It’s that time of year again, when ghoulies and ghosties walk abroad and things go bump in the night. I used to love Halloween. Back in the 1970s it was an understated, charming affair: a ghostly poem read at school, perhaps; a corny old black-and-white horror film on the television, or a spooky cartoon. One golden Halloween afternoon, my grandmother taught me to carve little turnip lanterns. That was about it. I doubt my parents were even aware of the significance of the date.
These days I’ve got mixed feelings. Halloween’s everywhere. The shops are full of tacky merchandise, and gangs of masked teenagers roam the streets demanding ‘Halloween candy’. Every year I barricade our front door and Venetia hangs out the garlic – we turn off the lights and pretend we’ve gone to Positano for the week. This year, I’m tempted to buy an ‘antique’ vampire hunter’s kit to ward them off. That’s if I could ever afford one.
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Do you know about these kits? They come up for sale at auction from time to time. They’re great fun. There’s usually a fitted, velvet-lined Victorian mahogany box containing all
manner of useful goodies for slaying vampires: silver crucifixes, stakes, wooden mallets, bibles and prayer books, little glass vials (for the holy water), silver bullet moulds, rosary beads and percussion cap pistols. And the prices ain’t cheap. In 2010 a ‘vampire killing kit’ sold at Christie’s South Kensington for £6,000 and, two years later, a ‘vampire slaying kit’ sold at Tennants for £7,500 before ending up in the collection of the Royal Armouries in Leeds.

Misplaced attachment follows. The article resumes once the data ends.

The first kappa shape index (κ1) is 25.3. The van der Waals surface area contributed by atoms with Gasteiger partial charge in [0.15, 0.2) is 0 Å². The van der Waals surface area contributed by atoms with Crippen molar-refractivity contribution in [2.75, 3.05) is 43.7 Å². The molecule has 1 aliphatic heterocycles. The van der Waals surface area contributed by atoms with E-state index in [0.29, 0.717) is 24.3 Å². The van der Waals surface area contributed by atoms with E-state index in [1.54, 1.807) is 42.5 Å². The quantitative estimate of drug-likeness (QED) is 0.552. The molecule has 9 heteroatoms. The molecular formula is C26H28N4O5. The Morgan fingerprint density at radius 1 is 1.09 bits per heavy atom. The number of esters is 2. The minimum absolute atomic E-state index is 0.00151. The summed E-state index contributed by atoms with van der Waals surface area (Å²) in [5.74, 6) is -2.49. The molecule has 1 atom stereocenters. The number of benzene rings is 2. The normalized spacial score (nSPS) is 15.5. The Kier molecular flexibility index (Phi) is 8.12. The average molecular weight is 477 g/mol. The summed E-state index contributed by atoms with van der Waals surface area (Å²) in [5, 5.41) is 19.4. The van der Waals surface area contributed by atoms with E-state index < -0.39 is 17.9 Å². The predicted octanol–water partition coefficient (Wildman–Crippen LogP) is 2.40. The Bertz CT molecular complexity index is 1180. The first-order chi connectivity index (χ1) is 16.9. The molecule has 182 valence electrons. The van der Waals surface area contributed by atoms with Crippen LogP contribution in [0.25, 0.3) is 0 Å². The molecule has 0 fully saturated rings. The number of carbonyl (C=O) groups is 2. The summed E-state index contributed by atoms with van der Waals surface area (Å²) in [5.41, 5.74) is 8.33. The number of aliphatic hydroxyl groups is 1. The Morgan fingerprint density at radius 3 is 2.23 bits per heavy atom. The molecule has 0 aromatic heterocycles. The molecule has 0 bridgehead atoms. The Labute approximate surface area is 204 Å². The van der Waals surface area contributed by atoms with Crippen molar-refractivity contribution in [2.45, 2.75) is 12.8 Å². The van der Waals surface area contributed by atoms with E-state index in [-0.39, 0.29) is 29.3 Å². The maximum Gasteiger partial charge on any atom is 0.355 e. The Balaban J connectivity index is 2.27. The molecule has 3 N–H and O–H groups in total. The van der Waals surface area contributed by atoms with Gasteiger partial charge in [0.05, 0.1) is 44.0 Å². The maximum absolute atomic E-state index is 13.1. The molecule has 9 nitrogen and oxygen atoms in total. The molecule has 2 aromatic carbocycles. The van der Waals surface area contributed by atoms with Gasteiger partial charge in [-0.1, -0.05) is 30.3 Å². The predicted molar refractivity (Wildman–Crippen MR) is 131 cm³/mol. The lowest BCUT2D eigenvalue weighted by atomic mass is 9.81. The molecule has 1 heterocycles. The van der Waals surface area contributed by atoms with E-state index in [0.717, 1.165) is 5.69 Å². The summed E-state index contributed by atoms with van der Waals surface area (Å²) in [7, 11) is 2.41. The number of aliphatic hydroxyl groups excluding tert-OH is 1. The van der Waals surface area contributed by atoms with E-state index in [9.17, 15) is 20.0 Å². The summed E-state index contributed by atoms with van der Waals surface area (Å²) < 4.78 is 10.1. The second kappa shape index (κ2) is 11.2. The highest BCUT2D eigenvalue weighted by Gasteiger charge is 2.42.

That’s all fine, as long as you understand that as ‘kits’ they’re about as old as that dog-eared Dennis Wheatley paperback found for sale at a summer fete. They’re fake. Or, to be fair to the auction houses, they’re ‘composites’ – made up from genuine 19th-century boxes, antique pistols and vintage paraphernalia, fitted together with skill at a later date.
The first vampire slaying kit is thought to have appeared for sale in the United States in 1986, attributed to a mysterious Professor Blomberg and one Nicolas Plomdeur, gunsmith of Liège, Belgium. Others followed.
Some believed they were novelty items, sold off the back of Bram Stoker’s Dracula to well-heeled tourists travelling across Eastern Europe in the early 20th century. It’s a nice idea, but there’s one little snag. The kits typically include pistols and moulds to make silver bullets. But, as those of you who know your horror films will remember, silver bullets are for slaying werewolves, not vampires. The idea that you could kill a vampire with a silver bullet only took hold in the popular imagination following the release of Hammer’s The Satanic Rites of Dracula in 1973.
Which reminds me. Fakery. At some stage in your collecting adventure, you are going to encounter deliberate fakery. So often it’s the optimistic beginner who ends up buying the so-called antique with dubious provenance: the too-good-to-be-true Sunderland lustre jug or the ‘18th- century’ apple tea caddy. But, even if you do end up buying a fake, it will, at least, allow you to handle the object at leisure. In time, commonplace fakes will look blindingly obvious, and you’ll wonder why you ever took them seriously in the first place. But that’s the joy of collecting. It’s a constant learning curve and, as the experts admit, the more you know, the more you realise how much you don’t know.